AUGUSTA — A pending legislative resolution to bring the Keystone XL pipeline to Maine is based on the false premise it would create jobs and reduce the price of gasoline here.
Rather, the resolution, prepared by Republican state Sen. Jon Courtney, would help an industry that gets $4 billion in public subsidies, threatens landowner rights, degrades Maine’s precious environment and diverts investment from homegrown energy sources, state Sen. Cynthia Dill said.
“From the impact on Maine property owners, to the environmental degradation from continued dependence on fossil fuels, to the lack of proof of job creation for Maine people, I have deep concern that the state’s lawmaking body is being used further the agenda of multinational oil interests instead of Maine consumers,” said Dill, a leading progressive in the race to succeed U.S. Sen. Olympia Snowe. “I will not co-sponsor or support this resolution.
“The project carries no demonstrated economic benefit to Maine,” she said.
Keystone XL is a proposal by TransCanada Corp. to transport crude oil from western Canada to refineries and export terminals in the United States. The president recently announced support for a limited portion of the pipeline that would move U.S.-produced crude oil, not oil from Canadian tar sands, to the Gulf of Mexico.
Courtney’s resolution claims the project would create 120,000 jobs nationwide, but doesn’t back that claim or provide detail on how many jobs would be created here. It also makes the false assumption that moving oil derived from Canada to the U.S. would cut oil prices, which are determined by a multitude of factors.
Data from the U.S. Energy Information Administration shows Americans’ use of fossil fuels has been steadily dropping — from 21 million barrels a day in 2007 to approximately 18 million barrels a day at the end of last year — due to numerous factors, including the recession, greater efficiency and the availability of new, technologically advanced alternatives. In 2011, the country imported 45% of the liquid fuels it used, down from a record 60% in 2005.
Meanwhile, a Cornell University study concluded the project could cost more jobs than it produces. This includes jobs lost due to consumers in the Midwest paying 10 to 20 cents more per gallon of gasoline and diesel, as Keystone XL diverts oil from Midwest refineries.
Lara Skinner, associate director of research at the Cornell Global Labor Institute, said: “The company’s claim that Keystone XL will create 20,000 direct construction and manufacturing jobs in the U.S. is unsubstantiated. There is strong evidence to suggest that a large portion of the primary material input for KXL – steel pipe — will not even be produced in the U.S.”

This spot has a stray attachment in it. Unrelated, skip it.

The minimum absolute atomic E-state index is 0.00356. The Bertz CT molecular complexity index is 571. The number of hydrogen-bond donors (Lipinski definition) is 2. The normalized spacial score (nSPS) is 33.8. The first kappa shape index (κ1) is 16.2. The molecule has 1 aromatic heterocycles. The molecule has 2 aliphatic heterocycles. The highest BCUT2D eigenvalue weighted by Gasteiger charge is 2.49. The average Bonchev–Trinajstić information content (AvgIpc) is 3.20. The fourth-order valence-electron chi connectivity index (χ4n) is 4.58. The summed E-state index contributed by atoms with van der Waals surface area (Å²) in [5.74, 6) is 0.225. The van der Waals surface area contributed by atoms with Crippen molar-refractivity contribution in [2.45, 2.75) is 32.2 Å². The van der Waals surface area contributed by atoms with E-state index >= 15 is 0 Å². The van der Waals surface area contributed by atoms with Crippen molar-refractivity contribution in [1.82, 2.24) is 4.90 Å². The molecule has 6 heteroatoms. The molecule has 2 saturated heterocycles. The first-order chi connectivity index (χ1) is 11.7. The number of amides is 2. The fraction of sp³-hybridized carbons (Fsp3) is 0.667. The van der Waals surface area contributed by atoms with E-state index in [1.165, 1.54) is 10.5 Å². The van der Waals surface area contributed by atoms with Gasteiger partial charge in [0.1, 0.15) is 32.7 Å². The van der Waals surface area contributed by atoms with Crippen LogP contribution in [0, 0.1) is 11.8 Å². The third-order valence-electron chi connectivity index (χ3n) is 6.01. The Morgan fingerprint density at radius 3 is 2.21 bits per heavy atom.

Dill noted TransCanada has lodged 55 eminent-domain actions against landowners in Texas and South Dakota. “Republicans who usually defend the private property rights are turning their back on Maine’s small landowners who don’t want this in their backyards,” she said.
Enbridge Inc., a major oil producer backing the project, is responsible for hundreds of oil spills in the last decade, including one in Michigan’s Kalamazoo River in 2010 that released 840,000 gallons of sludge. The pipeline would cross several Maine rivers, including the Androscoggin; pass next to Sebago Lake, the source of drinking water for 15% of Maine; and end in Casco Bay, threatening our beloved coast and our fishing and lobster industries.
Dill said Maine generates a larger share of its electricity from non-hydroelectric renewable resources than any other state, and has the highest wood and wood waste power generation capacity in the country. “We can look closer to home for energy solutions that provide Mainers with real energy security and real jobs,” she said. “In fact, with wind, tidal, biomass and hydro, Maine can be a net energy exporter that helps us grow our economy.”
Dill said the project is being heavily lobbied in state legislatures across the country by Koch Industries and the right-wing American Legislative Exchange Council.
“I don’t believe Maine needs more crude oil, or an expensive, potentially flawed delivery system to move it through Maine on its way to foreign markets,” Dill said. “Where is the benefit to Mainers from that?
“Maine legislators should be focused on improving Maine’s economy and environment,” Dill said. “With only a few weeks left in this session and huge state issues to resolve, why are we wasting time on corporate-backed matters outside our realm? Let’s do things that benefit Maine consumers, not the Koch Brothers or ALEC.”
Dill asked her supporters to call or write their representatives in the Maine Legislature to express their opposition to the Keystone resolution.
To view the resolution, click here.